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June 3, 2016 3:59 am

Academics Across the World Sign Petition Condemning BDS for Double Standards, Anti-Israel Bigotry

avatar by Shiryn Ghermezian

A BDS protest. Over 1,000 academics signed an anti-BDS petition. Photo: Mohamed Ouda via Wikimedia Commons.

More than 1,000 academics across the world signed an anti-BDS petition. Photo: Mohamed Ouda via Wikimedia Commons.

More than 1,000 academics from all over the world signed a petition condemning all forms of boycott, divestment and sanctions (BDS) against Israel.

“Boycott is always wrong, I think. People must talk to each other, not shun the other for any reason,” signatory Yale School of Music Professor Boris Berman told The Algemeiner on Thursday. “In case of a boycott of Israel, the country that struggles every day for its existence and still manages to live as close to a normal life and actually manages to flourish, I think that boycott is not only wrong, but unconscionable and despicable.”

The anti-BDS letter, published by the Academic Council for Israel (ACfI) and released on Tuesday, includes signatures from college and university faculty, administrators, staff and trustees. The academics hail from universities across the globe, including New York’s Yeshiva University, Australia’s University of Sydney, Israel’s Bar Ilan University, the University of Chile and Turin University in Italy.

The letter states that ACfI and its partner organizations released the petition to “fight the bigotry of the boycott movement, which seeks to apply a double standard against Israel and Israeli nationals, as well as anyone who supports Israel….We stand united in our condemnation of calls and campaigns for boycott, divestment from, and sanctions against Israeli academic institutions, professors, products, and companies that do business in or with Israel.

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“We are calling upon all academics of good conscience to join more than 1,000 of your academic colleagues in opposing anti-Israel BDS resolutions being considered or already voted on by some academic professional associations.”

Richard Belson, an associate professor at Adelphi University, told The Algemeiner that he signed the petition because he thinks “Israel should be supported by every democracy in the world.” He said BDS supporters are “anti-Israel, and therefore we should do everything possible to defeat them.”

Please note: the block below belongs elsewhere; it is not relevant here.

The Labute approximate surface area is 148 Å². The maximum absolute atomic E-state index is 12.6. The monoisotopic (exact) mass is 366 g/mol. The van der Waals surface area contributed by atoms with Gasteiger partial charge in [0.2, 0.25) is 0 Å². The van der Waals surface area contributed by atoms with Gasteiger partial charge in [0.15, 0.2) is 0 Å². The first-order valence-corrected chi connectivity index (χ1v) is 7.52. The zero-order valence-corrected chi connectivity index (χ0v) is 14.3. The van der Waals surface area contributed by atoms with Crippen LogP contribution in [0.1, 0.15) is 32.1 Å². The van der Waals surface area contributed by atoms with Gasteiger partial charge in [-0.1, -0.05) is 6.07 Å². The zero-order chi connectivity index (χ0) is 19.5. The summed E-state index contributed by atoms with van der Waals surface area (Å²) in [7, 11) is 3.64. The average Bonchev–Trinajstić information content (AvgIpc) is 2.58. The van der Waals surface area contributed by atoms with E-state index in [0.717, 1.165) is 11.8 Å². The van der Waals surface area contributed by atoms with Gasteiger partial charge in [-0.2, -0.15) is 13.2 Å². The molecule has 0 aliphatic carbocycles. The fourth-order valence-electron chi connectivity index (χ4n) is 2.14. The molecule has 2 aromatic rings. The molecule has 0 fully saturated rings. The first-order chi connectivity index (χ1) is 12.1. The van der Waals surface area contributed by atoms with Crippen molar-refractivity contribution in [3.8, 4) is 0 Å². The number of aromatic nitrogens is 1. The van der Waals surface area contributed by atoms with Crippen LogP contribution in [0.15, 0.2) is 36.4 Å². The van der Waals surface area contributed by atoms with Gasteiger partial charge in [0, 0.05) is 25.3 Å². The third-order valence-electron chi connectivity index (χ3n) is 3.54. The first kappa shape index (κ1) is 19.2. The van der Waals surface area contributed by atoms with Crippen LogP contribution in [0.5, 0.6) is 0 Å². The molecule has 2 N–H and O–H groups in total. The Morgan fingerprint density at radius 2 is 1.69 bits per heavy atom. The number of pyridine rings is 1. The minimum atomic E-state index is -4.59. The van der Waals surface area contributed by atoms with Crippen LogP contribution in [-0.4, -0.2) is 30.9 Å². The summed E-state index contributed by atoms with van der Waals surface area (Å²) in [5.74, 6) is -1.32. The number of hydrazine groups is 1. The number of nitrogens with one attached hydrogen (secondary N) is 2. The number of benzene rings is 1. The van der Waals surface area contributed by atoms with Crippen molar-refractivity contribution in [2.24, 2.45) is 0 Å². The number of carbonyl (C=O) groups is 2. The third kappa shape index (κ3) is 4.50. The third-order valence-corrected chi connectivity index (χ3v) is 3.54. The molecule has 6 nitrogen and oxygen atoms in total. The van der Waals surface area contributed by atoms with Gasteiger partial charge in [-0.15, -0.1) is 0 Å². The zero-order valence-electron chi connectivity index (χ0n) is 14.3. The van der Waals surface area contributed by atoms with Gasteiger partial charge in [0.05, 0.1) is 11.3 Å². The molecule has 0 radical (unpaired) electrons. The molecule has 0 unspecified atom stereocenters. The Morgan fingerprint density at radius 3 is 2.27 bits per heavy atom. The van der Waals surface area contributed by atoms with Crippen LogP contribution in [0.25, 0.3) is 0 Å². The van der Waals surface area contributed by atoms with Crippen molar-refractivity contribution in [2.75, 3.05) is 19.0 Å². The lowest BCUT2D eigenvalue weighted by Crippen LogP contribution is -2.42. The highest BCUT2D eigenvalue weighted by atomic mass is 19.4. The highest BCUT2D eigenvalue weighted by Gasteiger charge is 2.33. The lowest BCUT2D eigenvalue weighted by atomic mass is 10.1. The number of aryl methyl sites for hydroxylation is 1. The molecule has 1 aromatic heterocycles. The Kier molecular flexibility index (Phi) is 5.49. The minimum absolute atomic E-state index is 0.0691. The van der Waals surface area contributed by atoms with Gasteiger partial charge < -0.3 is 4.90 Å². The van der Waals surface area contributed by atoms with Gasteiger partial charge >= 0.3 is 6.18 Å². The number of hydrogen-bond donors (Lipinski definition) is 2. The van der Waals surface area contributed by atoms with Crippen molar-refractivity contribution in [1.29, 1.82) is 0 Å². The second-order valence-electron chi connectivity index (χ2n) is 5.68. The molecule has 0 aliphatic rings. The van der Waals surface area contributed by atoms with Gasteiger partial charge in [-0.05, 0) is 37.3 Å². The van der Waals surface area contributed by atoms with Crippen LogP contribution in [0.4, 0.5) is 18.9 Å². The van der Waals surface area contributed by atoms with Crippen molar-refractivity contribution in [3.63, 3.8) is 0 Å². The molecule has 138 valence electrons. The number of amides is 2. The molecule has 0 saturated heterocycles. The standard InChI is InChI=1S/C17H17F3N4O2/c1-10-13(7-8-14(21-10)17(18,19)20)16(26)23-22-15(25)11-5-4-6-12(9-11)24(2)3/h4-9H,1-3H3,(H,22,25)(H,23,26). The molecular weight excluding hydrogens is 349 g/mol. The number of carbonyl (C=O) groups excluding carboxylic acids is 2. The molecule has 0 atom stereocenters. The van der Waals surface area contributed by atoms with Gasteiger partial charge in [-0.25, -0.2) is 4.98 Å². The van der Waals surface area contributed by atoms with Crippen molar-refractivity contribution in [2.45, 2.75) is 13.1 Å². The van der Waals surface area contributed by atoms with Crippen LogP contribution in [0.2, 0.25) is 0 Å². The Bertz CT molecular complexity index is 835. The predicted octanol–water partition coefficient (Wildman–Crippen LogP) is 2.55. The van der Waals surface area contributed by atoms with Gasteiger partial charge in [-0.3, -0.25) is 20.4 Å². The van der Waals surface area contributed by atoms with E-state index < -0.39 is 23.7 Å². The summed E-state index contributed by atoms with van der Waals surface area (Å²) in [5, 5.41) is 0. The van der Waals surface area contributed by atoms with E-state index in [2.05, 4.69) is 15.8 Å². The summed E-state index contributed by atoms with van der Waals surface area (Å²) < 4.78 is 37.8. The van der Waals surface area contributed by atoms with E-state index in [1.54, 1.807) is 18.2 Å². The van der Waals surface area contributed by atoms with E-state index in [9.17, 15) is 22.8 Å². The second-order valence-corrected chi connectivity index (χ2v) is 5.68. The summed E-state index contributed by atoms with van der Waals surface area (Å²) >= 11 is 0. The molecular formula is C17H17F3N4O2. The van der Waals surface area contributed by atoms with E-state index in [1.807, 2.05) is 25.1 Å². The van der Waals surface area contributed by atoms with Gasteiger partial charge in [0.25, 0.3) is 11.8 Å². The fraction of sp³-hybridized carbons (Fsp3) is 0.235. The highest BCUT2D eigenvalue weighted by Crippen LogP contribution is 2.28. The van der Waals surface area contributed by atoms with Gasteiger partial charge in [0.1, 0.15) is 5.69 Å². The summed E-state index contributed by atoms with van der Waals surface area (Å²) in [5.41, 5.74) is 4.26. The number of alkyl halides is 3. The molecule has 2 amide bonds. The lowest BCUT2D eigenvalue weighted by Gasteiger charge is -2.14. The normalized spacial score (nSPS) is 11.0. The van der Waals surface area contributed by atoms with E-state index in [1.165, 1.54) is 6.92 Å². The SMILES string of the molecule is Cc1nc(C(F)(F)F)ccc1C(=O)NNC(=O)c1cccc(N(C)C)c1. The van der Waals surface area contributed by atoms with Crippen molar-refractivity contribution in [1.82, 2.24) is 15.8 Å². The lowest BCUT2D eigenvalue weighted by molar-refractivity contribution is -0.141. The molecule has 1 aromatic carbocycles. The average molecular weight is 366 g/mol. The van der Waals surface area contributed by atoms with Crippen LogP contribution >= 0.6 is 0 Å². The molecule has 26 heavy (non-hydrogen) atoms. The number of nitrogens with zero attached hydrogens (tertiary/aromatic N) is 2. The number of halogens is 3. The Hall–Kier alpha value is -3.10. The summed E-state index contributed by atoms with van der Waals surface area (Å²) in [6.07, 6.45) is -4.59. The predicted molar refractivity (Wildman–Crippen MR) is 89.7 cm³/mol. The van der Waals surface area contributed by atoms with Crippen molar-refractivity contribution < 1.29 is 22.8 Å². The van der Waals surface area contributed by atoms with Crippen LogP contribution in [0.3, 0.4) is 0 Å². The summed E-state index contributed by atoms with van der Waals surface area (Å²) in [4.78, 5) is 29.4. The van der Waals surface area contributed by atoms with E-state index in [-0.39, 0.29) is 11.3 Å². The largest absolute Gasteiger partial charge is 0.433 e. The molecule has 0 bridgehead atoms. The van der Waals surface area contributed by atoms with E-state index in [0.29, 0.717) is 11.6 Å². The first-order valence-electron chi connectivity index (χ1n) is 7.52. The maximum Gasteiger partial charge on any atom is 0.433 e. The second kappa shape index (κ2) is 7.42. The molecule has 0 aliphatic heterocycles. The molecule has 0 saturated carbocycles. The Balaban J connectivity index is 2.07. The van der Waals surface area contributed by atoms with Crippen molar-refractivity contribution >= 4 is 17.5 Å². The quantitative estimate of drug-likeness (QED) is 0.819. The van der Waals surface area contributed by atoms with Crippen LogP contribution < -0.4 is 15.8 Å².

Professor Robert Abzug from the University of Texas at Austin, who also signed the petition, said he condemns the BDS movement because of the number of “lies, misconceptions and just outrageous things that are said by BDS supporters,” as well as their “unwillingness to debate issues, and their willingness to support disruptions of freedom of speech, disruptions of academic programs and speeches.”

“Not only on the basis of what they stand for, but how they go about things, is a very bad development,” he added. “As bad a development for American academia as I think it is for Israel. Israel can probably take care of itself, but the incursion of these sorts of tactics and misrepresentations and misinterpretations on campuses that are supposed to be dedicated to freedom of speech and academic inquiry and debate, just has no place.”

Professor Abzug said he believes that among many BDS supporters, there is an undertone of “traditional antisemitism.” He added that many of their theories and charges against Israel — including those of colonialism — are gaining traction among anti-Israel supporters because they seem appealing to people who don’t know any better, or who either don’t know — or don’t want to know — the history of Israel.

“People are looking for simple answers and simple enemies. I think BDS is part of that,” he explained. “We’re not all experts on everything and if friends make compelling cases, at least rhetorically, it’s easy to think that’s what’s true.”

Professor Berman said he “hates to blatantly accuse people of antisemitism,” but, “People who are blindly calm when discussing or hearing about atrocities in some of the most horrible regimes in the world are jumping to accuse Israel of the slightest provocation. I cannot help thinking that antisemitism is the most logical explanation for this,” he said.

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